Brexit Secretary David Davis is facing questions in Parliament ahead of the Government formally giving the EU its notice to quit the bloc next week.
Mr Davis is appearing before the Lords EU Committee on Wednesday in the wake of failed attempts by peers to try to amend the legislation which gave the Prime Minister the power to trigger Brexit.
The Commons rejected bids by the Lords to secure the rights of EU migrants and ensure Parliament had a "meaningful" vote on the final outcome of talks, but both issues remain of considerable concern in the upper house.
The scrutiny comes as Theresa May faces her first Prime Minister's Question Time since announcing she would trigger Article 50 of Lisbon Treaty and set in train two years of withdrawal negotiations on March 29.
Despite ministers warning that no deal is better than a bad deal, the Lords EU Internal Market Committee has warned of the risk of "serious harm" to Britain's non-financial service sector if the UK fails to hammer out a trade agreement with Brussels.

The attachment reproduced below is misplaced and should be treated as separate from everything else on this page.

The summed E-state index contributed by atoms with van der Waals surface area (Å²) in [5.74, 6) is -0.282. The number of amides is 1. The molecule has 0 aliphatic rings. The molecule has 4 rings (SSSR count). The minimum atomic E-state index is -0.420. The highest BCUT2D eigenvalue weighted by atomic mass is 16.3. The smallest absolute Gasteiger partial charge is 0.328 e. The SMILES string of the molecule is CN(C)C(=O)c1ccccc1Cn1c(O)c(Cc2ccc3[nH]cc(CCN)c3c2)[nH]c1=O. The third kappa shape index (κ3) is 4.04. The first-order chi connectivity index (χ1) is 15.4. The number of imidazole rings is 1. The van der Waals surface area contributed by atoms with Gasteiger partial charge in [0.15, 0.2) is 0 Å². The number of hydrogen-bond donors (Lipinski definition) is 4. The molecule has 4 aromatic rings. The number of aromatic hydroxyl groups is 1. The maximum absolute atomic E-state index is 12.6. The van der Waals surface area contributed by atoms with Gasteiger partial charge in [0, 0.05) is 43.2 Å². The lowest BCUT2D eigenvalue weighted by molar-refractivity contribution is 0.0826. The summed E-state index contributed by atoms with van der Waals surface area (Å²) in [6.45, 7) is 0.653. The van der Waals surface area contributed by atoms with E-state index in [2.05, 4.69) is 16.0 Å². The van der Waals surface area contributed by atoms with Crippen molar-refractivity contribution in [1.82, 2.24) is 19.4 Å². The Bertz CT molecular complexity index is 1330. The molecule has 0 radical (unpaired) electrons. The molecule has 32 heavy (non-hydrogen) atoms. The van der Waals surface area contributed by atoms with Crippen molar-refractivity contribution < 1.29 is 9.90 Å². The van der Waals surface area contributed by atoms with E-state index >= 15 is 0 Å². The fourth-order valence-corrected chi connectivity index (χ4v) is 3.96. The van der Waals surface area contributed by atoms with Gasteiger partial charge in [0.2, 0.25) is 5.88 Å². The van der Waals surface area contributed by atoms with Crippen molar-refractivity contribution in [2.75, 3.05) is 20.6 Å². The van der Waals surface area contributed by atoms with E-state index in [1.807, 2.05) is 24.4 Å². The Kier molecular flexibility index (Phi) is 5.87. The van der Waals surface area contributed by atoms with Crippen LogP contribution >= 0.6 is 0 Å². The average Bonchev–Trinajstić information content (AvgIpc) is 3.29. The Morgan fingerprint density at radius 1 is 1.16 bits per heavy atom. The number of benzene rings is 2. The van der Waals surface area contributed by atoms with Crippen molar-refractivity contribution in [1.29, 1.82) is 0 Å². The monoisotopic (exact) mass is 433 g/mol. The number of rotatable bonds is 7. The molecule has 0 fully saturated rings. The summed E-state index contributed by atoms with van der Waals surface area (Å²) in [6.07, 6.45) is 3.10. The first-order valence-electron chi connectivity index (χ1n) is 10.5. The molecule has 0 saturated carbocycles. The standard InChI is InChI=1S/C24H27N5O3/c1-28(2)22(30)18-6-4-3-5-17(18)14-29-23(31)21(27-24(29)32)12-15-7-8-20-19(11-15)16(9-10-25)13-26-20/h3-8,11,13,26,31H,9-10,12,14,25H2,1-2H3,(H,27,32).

Peers expressed concern that without appropriate deals, British broadcasters could lose the right to sell programmes to European markets, UK airlines may have to relocate to the continent and the viability of events like London Fashion Week could be brought into question.
EU leaders will wait a full month after the formal notification of withdrawal before they gather on April 29 to discuss their stance.
European Council president Donald Tusk said the 27 non-UK leaders would meet then to set-out guidelines for what are expected to be gruelling negotiations ahead which must be completed by the end of March 2019.
Mrs May told the Cabinet that invoking Article 50 would be a "historic event" which would provoke "a shift in our role in the world".
One remaining cause of major tension ahead of the start of Brexit talks is calls for the UK to settle a "divorce deal" bill of up to £50 billion as part of withdrawal.